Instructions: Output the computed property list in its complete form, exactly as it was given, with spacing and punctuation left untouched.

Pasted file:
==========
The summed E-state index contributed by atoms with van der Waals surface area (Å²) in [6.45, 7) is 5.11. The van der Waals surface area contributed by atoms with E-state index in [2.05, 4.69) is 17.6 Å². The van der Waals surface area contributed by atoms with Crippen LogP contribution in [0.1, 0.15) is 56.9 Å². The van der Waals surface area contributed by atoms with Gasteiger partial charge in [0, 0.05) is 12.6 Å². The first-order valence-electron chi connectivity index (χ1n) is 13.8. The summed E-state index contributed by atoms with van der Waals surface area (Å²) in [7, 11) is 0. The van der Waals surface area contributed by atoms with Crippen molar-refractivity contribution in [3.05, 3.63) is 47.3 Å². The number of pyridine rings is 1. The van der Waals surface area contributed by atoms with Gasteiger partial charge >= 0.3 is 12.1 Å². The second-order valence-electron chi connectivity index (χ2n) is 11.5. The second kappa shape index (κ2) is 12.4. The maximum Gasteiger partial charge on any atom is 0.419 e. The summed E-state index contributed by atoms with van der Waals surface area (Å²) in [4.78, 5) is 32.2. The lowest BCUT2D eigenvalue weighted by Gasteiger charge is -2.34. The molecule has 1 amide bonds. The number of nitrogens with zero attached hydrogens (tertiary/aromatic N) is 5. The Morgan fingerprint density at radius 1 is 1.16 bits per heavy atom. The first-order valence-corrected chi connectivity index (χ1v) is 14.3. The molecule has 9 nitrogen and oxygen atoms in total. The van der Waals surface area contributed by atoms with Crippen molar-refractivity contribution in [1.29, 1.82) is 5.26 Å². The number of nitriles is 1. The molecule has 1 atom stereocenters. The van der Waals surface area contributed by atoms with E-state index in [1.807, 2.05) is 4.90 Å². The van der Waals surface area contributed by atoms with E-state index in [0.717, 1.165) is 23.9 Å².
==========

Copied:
The summed E-state index contributed by atoms with van der Waals surface area (Å²) in [6.45, 7) is 5.11. The van der Waals surface area contributed by atoms with E-state index in [2.05, 4.69) is 17.6 Å². The van der Waals surface area contributed by atoms with Crippen LogP contribution in [0.1, 0.15) is 56.9 Å². The van der Waals surface area contributed by atoms with Gasteiger partial charge in [0, 0.05) is 12.6 Å². The first-order valence-electron chi connectivity index (χ1n) is 13.8. The summed E-state index contributed by atoms with van der Waals surface area (Å²) in [7, 11) is 0. The van der Waals surface area contributed by atoms with Crippen molar-refractivity contribution in [3.05, 3.63) is 47.3 Å². The number of pyridine rings is 1. The van der Waals surface area contributed by atoms with Gasteiger partial charge >= 0.3 is 12.1 Å². The second-order valence-electron chi connectivity index (χ2n) is 11.5. The second kappa shape index (κ2) is 12.4. The maximum Gasteiger partial charge on any atom is 0.419 e. The summed E-state index contributed by atoms with van der Waals surface area (Å²) in [4.78, 5) is 32.2. The lowest BCUT2D eigenvalue weighted by Gasteiger charge is -2.34. The molecule has 1 amide bonds. The number of nitrogens with zero attached hydrogens (tertiary/aromatic N) is 5. The Morgan fingerprint density at radius 1 is 1.16 bits per heavy atom. The first-order valence-corrected chi connectivity index (χ1v) is 14.3. The molecule has 9 nitrogen and oxygen atoms in total. The van der Waals surface area contributed by atoms with Crippen molar-refractivity contribution in [1.29, 1.82) is 5.26 Å². The number of nitriles is 1. The molecule has 1 atom stereocenters. The van der Waals surface area contributed by atoms with E-state index in [1.807, 2.05) is 4.90 Å². The van der Waals surface area contributed by atoms with E-state index in [0.717, 1.165) is 23.9 Å².